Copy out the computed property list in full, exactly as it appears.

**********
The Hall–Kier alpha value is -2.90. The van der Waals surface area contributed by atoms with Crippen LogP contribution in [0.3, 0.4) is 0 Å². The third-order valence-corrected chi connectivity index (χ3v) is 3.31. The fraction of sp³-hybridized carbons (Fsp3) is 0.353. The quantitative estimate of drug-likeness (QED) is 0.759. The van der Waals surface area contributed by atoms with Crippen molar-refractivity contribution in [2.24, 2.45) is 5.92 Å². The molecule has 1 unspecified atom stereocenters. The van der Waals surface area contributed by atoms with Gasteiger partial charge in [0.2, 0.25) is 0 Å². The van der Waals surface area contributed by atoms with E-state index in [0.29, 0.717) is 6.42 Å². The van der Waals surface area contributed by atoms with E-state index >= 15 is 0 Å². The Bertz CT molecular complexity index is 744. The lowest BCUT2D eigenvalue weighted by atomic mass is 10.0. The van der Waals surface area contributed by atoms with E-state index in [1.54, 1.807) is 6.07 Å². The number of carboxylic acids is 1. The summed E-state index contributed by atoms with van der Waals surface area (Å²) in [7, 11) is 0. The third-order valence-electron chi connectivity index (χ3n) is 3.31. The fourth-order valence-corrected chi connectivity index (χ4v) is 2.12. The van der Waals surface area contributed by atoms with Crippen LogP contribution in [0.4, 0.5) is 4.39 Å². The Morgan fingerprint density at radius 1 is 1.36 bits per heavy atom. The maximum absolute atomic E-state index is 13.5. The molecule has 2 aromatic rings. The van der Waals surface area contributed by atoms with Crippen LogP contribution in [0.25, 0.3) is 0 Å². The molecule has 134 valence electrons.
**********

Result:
The Hall–Kier alpha value is -2.90. The van der Waals surface area contributed by atoms with Crippen LogP contribution in [0.3, 0.4) is 0 Å². The third-order valence-corrected chi connectivity index (χ3v) is 3.31. The fraction of sp³-hybridized carbons (Fsp3) is 0.353. The quantitative estimate of drug-likeness (QED) is 0.759. The van der Waals surface area contributed by atoms with Crippen molar-refractivity contribution in [2.24, 2.45) is 5.92 Å². The molecule has 1 unspecified atom stereocenters. The van der Waals surface area contributed by atoms with Gasteiger partial charge in [0.2, 0.25) is 0 Å². The van der Waals surface area contributed by atoms with E-state index in [0.29, 0.717) is 6.42 Å². The van der Waals surface area contributed by atoms with E-state index >= 15 is 0 Å². The Bertz CT molecular complexity index is 744. The lowest BCUT2D eigenvalue weighted by atomic mass is 10.0. The van der Waals surface area contributed by atoms with E-state index in [1.54, 1.807) is 6.07 Å². The number of carboxylic acids is 1. The summed E-state index contributed by atoms with van der Waals surface area (Å²) in [7, 11) is 0. The third-order valence-electron chi connectivity index (χ3n) is 3.31. The fourth-order valence-corrected chi connectivity index (χ4v) is 2.12. The van der Waals surface area contributed by atoms with Crippen LogP contribution in [0.4, 0.5) is 4.39 Å². The Morgan fingerprint density at radius 1 is 1.36 bits per heavy atom. The maximum absolute atomic E-state index is 13.5. The molecule has 2 aromatic rings. The van der Waals surface area contributed by atoms with Crippen LogP contribution in [0.25, 0.3) is 0 Å². The molecule has 134 valence electrons.